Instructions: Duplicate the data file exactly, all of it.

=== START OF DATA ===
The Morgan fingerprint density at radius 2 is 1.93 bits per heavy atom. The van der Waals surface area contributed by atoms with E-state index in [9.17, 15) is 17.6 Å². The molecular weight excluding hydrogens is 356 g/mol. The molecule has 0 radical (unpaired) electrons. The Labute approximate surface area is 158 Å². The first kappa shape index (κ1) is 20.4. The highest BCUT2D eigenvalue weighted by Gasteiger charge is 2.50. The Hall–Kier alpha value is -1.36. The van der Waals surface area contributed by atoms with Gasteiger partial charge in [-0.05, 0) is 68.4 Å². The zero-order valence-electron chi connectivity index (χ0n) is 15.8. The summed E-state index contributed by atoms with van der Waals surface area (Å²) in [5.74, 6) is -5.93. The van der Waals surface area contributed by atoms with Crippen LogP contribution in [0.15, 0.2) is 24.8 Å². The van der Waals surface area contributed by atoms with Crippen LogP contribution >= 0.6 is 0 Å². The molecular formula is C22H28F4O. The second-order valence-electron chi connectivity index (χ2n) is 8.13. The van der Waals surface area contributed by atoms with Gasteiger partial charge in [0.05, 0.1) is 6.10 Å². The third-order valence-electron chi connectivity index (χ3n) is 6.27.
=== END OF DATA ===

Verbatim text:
The Morgan fingerprint density at radius 2 is 1.93 bits per heavy atom. The van der Waals surface area contributed by atoms with E-state index in [9.17, 15) is 17.6 Å². The molecular weight excluding hydrogens is 356 g/mol. The molecule has 0 radical (unpaired) electrons. The Labute approximate surface area is 158 Å². The first kappa shape index (κ1) is 20.4. The highest BCUT2D eigenvalue weighted by Gasteiger charge is 2.50. The Hall–Kier alpha value is -1.36. The van der Waals surface area contributed by atoms with Gasteiger partial charge in [-0.05, 0) is 68.4 Å². The zero-order valence-electron chi connectivity index (χ0n) is 15.8. The summed E-state index contributed by atoms with van der Waals surface area (Å²) in [5.74, 6) is -5.93. The van der Waals surface area contributed by atoms with Crippen LogP contribution in [0.15, 0.2) is 24.8 Å². The van der Waals surface area contributed by atoms with Crippen LogP contribution >= 0.6 is 0 Å². The molecular formula is C22H28F4O. The second-order valence-electron chi connectivity index (χ2n) is 8.13. The van der Waals surface area contributed by atoms with Gasteiger partial charge in [0.05, 0.1) is 6.10 Å². The third-order valence-electron chi connectivity index (χ3n) is 6.27.